WWE is a carny pro wrestling racket dressed up as a corporate entertainment conglomerate. It is a work that lies to itself, in addition to the outside world, and so of course those at the helm are going to bullsh*t us.
There are endless examples of hypocrisy and mendacity, and they're often informed by a certain arrogance. They know what's best. They are so successful that it's automatic. And they will tell the talent that they must learn how to work for the camera when they join WWE.
This arcane process can take years, it's so complex. The local indy can't help, sorry, and nor can checks notes the instincts evolved for years and years of a life captured, at the reach of pocket, by everybody with a smartphone. Everybody is a performer now, on some level.
On this week's Dynamite, MJF sh*t a brick when he heard Jon Moxley's music hit. He conveyed this fear - and put Mox over as a badass - by shooting a panicked look to the camera. He knew his chirping had landed him in bother, and he let the mask of hubris slip. He didn't need five years of Performance Center training to accomplish this.
Obviously, nothing from modern WWE can appear on this list - how can you play to their camera without working like a coked-up DVD screensaver? - but they knew what they were doing, once upon a time...
10. Austin Vs. McMahon
WWE isn't fun anymore.
It's not a lot of things anymore, but there's such a portentous and "gritty" vibe about everything. It's all steeped in personal failures and the all-forgiving brand that rehabs a Randy Orton or redeems a Drew McIntyre. Everything takes itself so seriously, and is so punishingly dull - remember when Edge was a laugh? - and yet it also extracts eyeballs and has ninjas running about an empty gym.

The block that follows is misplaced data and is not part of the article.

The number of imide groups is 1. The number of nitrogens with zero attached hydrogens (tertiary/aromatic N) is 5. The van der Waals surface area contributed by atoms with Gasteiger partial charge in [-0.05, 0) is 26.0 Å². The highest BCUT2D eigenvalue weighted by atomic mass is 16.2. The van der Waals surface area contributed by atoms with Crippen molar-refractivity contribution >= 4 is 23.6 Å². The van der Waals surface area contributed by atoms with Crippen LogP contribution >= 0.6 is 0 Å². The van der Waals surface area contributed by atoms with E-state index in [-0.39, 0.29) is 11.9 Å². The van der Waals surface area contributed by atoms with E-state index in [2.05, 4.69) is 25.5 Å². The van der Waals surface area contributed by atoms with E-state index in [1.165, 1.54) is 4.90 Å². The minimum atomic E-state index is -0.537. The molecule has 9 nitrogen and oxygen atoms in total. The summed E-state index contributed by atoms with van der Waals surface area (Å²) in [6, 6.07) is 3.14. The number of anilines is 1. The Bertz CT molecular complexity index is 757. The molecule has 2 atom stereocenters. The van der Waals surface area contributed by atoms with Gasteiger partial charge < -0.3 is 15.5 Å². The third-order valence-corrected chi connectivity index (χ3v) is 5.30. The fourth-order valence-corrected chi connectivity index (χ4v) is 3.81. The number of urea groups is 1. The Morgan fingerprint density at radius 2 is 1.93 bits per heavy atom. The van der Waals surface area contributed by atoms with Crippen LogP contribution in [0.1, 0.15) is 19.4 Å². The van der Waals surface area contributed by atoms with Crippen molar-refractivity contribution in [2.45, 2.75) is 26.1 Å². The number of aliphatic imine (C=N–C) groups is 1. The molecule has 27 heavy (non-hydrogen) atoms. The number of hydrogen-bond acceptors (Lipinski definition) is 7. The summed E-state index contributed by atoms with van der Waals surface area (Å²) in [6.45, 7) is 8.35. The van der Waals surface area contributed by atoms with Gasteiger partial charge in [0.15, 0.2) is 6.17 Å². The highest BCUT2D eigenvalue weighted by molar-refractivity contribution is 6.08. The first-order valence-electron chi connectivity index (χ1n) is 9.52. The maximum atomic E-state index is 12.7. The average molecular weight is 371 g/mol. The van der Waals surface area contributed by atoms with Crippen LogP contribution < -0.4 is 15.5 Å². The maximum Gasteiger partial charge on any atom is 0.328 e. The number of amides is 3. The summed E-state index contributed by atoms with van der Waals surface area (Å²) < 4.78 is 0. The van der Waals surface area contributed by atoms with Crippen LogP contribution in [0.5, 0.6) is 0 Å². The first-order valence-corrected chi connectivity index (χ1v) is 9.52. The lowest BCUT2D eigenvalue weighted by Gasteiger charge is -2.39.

The tragic postscript of Austin Vs. McMahon is that McMahon won: he effectively subdued the talent that followed Austin, and slathered WWE in a slick corporate ethos that punishes defiance and expression.
But it was, when in full effect, one of the greatest storylines in professional wrestling history. Austin was an hilarious badass megastar, McMahon the exquisite, hammy ar*ehole corporate overlord. That irresistible dynamic, powered by as much charisma as talent, was explored in a tremendously entertaining and wildly unpredictable shared universe under a superb, reliable and logical formula. McMahon was an ar*ehole. Austin outsmarted him. Rinse, repeat, ratings. The tonal balance was magnificent. The comedy never once compromised the drama; it only accentuated it.
This image, from the beer bath, is the greatest summation of it; Austin, every week, provided an eruption of catharsis.